Category Politics

Larry Hogan

State Election Wrap-Up: A Banner Year for the GOP – But Divided Government is the True Winner

The 2014 mid-term elections weren’t just a victory for the GOP at the national level — US state legislatures are now dominated by the Republican Party to an extent not seen for almost a century. Republicans gained ground in nearly every section of the country, flipping legislatures from New Hampshire to Nevada. A brief look […]

Joni Ernst

Braley v. Ernst: A Closer Look at the Candidates’ Legislative History

Similar to the US Senate race between Rep. Cory Gardner (R-CO) and Sen. Mark Udall (D-CO), most of the media coverage of the US Senate race between Iowa State Sen. Joni Ernst (R-IA) and U.S. Rep. Bruce Braley (D-IA) has been focused on issues that are not typical of day-to-day legislating. The common topics discussed in […]

Cory Gardner

Udall v. Gardner: A Closer Look at the GOP Challenger’s Legislative History

Rep. Cory Gardner (R-CO) may well be the newest junior senator from Colorado, with models predicting a win over incumbent Mark Udall (D-CO) in the state’s US Senate race. Most of the media coverage on the election has surrounded issues such as access to contraceptives and abortion, and even the candidates’ positions on ebola. These […]

State of Immigration Reform in the States

In the past year, state policymakers and Congress introduced nearly one thousand bills dealing with immigration. These bills cover a range of issues, from suspending deportations of legalization-eligible youth to proposing STEM green card programs for the employment of highly-skilled foreign workers in the information technology industry. Caving to pressure from the Democratic party, President […]


Presidential Politics Part II: 2028

In Part II of our two part series on future presidential politics, we identify six state politicians who have the potential for national name recognition by the 2028 presidential election. They might not be household names now, but remember where you heard them first!


Presidential Politics Part I: 2020 & 2024

In Part I of our two part series on the presidential politics of the (far) future, we take a look at politicians who have or are beginning to build a national reputation that could lead them to a presidential contest in 8-12 years. Part two will focus on state-level individuals without national recognition… yet.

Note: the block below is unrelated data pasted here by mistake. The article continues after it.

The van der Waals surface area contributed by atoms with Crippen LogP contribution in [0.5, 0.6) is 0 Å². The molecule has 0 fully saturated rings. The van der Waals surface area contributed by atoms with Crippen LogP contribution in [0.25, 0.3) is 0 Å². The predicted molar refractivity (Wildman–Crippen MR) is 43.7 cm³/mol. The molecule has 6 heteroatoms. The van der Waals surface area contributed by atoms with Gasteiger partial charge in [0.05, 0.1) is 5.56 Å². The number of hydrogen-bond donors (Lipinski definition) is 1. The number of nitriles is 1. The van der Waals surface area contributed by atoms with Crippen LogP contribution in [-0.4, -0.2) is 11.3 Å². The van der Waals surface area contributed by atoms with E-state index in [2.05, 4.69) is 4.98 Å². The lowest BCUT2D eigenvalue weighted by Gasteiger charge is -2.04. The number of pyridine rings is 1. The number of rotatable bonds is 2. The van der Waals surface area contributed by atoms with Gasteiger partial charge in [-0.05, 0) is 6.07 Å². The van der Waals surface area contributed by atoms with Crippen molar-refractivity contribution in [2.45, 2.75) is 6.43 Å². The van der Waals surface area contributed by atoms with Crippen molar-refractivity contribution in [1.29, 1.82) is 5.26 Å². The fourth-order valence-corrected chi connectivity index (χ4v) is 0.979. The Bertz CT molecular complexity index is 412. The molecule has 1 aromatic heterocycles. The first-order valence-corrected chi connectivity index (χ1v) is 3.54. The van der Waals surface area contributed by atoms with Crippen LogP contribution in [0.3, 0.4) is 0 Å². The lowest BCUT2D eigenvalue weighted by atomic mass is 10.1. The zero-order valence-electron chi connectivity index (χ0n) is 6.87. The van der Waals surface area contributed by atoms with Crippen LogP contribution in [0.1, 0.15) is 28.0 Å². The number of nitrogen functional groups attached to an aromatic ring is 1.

Why Democrats can vote in Republican primaries… sometimes

Two weeks ago, Mississippi’s senior U.S. Senator, Thad Cochran, won the Republican primary runoff against Republican state Senator Chris McDaniel. Before the runoff, Cochran made explicit appeals to black Mississippians, who traditionally vote Democrat by large margins, to cross over and vote for him in the GOP primary as permitted by Mississippi state law. In […]

How a Machine Knew When a Democrat Started Voting with Republicans

“Retaking the Senate” seems a strange goal for a party that already holds 32 of 63 state Senate seats. In New York, however, that’s exactly what the Democratic Party wants to do. Last year, five state Senators, after running as Democrats, decided to break away from the Democratic caucus and to share power with the […]

Five Trends Influencing the Influencers

The lobbying industry is changing. As The Nation reported earlier this year, many of the traditional lobbying powerhouses have posted declining revenues, but that doesn’t mean that lobbying as an industry is fading away. On the contrary, the influence industry is growing into new areas, utilizing new methods, and calling itself new names. In no […]


States Debate: Common Core or State-Specific Standards?

Last week, Oklahoma governor Mary Fallin signed into law a bill getting rid of Common Core academic standards. She said her state would be capable of developing its own standards superior to Common Core…


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